Throughout our lives it becomes necessary for us to examine our beliefs as children of God and determine what we stand for and how these beliefs impact others and ourselves. Most often this is not of ourselves but is occasioned by God through trials and hardship. Especially, it seems, are these beliefs tried, tested, and proved throughout the teenage years and young adulthood. Most often the testing of these takes place during the highs and lows or the good and bad times in our lives. In each of these cases, these extremes, when it seems that we as Christians would and should draw close to our heavenly Father, most often instead we have drifted away from Him. When we most require the guidance, love, and care of our God, we instead have turned our backs on Him. As a result we lose sight of the fact that God has a plan for all mankind as well as for each individual; believer and unbeliever alike. We have lost sight of, and do not have a proper understanding of, the loving care of our Lord as brought about by His eternal council. This was recently brought to the fore following the terrorist attacks that devastated New York City and brought the world to its feet in indignation. Heard throughout our own nation were the prayers, but also the questions of how God could allow something like this to happen? How could a supposedly loving God have any part in such a horrific event? The conclusion that many have come to is that He didn’t. It could not have been the will of God that these things occur. What these fail to understand is that man’s definition of good and bad, beneficial and disastrous, does not correspond with the definition that God puts with these, at least as it relates to His Church. We must notice here that the trials which God sends affect the world and the Church in drastically different ways. For those of the world, each trial is a fiery coal set on their head serving only to further their condemnation. But for the Church these trials serve as the chisel and hammer with which God, the master sculptor, readies us for heaven.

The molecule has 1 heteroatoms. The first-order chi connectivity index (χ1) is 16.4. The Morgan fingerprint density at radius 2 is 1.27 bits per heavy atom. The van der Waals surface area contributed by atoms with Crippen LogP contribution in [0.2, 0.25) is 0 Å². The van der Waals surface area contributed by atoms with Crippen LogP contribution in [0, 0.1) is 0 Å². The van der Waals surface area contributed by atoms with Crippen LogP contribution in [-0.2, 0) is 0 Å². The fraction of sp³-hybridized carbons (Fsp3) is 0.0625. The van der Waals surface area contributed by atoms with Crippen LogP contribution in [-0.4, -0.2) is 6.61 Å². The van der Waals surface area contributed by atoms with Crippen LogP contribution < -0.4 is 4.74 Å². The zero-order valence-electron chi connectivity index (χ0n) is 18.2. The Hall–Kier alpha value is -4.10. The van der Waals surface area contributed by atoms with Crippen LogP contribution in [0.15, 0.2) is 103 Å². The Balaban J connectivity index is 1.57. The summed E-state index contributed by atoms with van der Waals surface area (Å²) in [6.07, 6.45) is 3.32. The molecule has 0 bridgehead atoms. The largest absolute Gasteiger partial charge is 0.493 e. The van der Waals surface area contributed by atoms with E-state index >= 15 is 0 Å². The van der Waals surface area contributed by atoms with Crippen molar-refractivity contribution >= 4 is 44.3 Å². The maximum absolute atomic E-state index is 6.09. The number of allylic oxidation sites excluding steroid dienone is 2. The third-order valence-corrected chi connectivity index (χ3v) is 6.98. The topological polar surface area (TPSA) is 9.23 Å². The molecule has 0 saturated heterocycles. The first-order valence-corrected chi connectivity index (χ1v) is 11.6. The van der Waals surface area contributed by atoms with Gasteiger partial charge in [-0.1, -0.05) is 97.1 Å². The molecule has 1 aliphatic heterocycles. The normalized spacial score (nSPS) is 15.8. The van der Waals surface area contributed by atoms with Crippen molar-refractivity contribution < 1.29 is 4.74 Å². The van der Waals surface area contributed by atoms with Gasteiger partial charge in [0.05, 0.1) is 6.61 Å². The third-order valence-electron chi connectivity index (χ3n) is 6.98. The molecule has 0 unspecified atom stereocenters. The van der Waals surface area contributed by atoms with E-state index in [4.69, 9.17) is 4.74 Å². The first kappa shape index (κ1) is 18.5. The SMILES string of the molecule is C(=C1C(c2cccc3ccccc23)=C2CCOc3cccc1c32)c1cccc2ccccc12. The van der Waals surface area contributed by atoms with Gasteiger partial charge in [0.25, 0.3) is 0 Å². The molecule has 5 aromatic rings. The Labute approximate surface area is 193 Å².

For that very reason we need not fear, nor be disheartened when these trials are come upon us, even though Satan would have us become overwhelmed by them. Our Father has given a promise that stands clear in the eye of the believer through faith by the grace of God. It is the great truth to which we as sons and daughters of God cling to: that God will preserve not only His church as a whole until the end, but that He will also preserve His children individually. He will work all things in this life for our salvation.